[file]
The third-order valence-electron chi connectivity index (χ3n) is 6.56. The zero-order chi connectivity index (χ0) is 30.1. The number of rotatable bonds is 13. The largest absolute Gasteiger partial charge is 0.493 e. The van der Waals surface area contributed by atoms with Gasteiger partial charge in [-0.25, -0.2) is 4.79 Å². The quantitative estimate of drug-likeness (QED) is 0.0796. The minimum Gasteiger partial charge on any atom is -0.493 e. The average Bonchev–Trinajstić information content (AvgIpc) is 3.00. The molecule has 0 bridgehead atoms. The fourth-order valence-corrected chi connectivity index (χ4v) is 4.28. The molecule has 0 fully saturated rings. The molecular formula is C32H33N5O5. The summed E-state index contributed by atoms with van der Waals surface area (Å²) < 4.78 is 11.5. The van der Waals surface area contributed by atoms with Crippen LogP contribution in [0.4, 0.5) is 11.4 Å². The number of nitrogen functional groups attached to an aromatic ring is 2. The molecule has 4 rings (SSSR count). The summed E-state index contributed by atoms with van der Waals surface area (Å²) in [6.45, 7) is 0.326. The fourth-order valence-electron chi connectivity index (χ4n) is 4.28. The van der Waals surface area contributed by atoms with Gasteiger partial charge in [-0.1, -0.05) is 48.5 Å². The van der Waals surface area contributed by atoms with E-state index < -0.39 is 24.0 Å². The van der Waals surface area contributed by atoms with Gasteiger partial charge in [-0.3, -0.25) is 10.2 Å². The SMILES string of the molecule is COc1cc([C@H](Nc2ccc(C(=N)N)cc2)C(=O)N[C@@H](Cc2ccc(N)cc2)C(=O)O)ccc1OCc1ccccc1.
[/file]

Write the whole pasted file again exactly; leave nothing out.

The third-order valence-electron chi connectivity index (χ3n) is 6.56. The zero-order chi connectivity index (χ0) is 30.1. The number of rotatable bonds is 13. The largest absolute Gasteiger partial charge is 0.493 e. The van der Waals surface area contributed by atoms with Gasteiger partial charge in [-0.25, -0.2) is 4.79 Å². The quantitative estimate of drug-likeness (QED) is 0.0796. The minimum Gasteiger partial charge on any atom is -0.493 e. The average Bonchev–Trinajstić information content (AvgIpc) is 3.00. The molecule has 0 bridgehead atoms. The fourth-order valence-corrected chi connectivity index (χ4v) is 4.28. The molecule has 0 fully saturated rings. The molecular formula is C32H33N5O5. The summed E-state index contributed by atoms with van der Waals surface area (Å²) < 4.78 is 11.5. The van der Waals surface area contributed by atoms with Crippen LogP contribution in [0.4, 0.5) is 11.4 Å². The number of nitrogen functional groups attached to an aromatic ring is 2. The molecule has 4 rings (SSSR count). The summed E-state index contributed by atoms with van der Waals surface area (Å²) in [6.45, 7) is 0.326. The fourth-order valence-electron chi connectivity index (χ4n) is 4.28. The van der Waals surface area contributed by atoms with Gasteiger partial charge in [-0.1, -0.05) is 48.5 Å². The van der Waals surface area contributed by atoms with E-state index < -0.39 is 24.0 Å². The van der Waals surface area contributed by atoms with Gasteiger partial charge in [-0.3, -0.25) is 10.2 Å². The SMILES string of the molecule is COc1cc([C@H](Nc2ccc(C(=N)N)cc2)C(=O)N[C@@H](Cc2ccc(N)cc2)C(=O)O)ccc1OCc1ccccc1.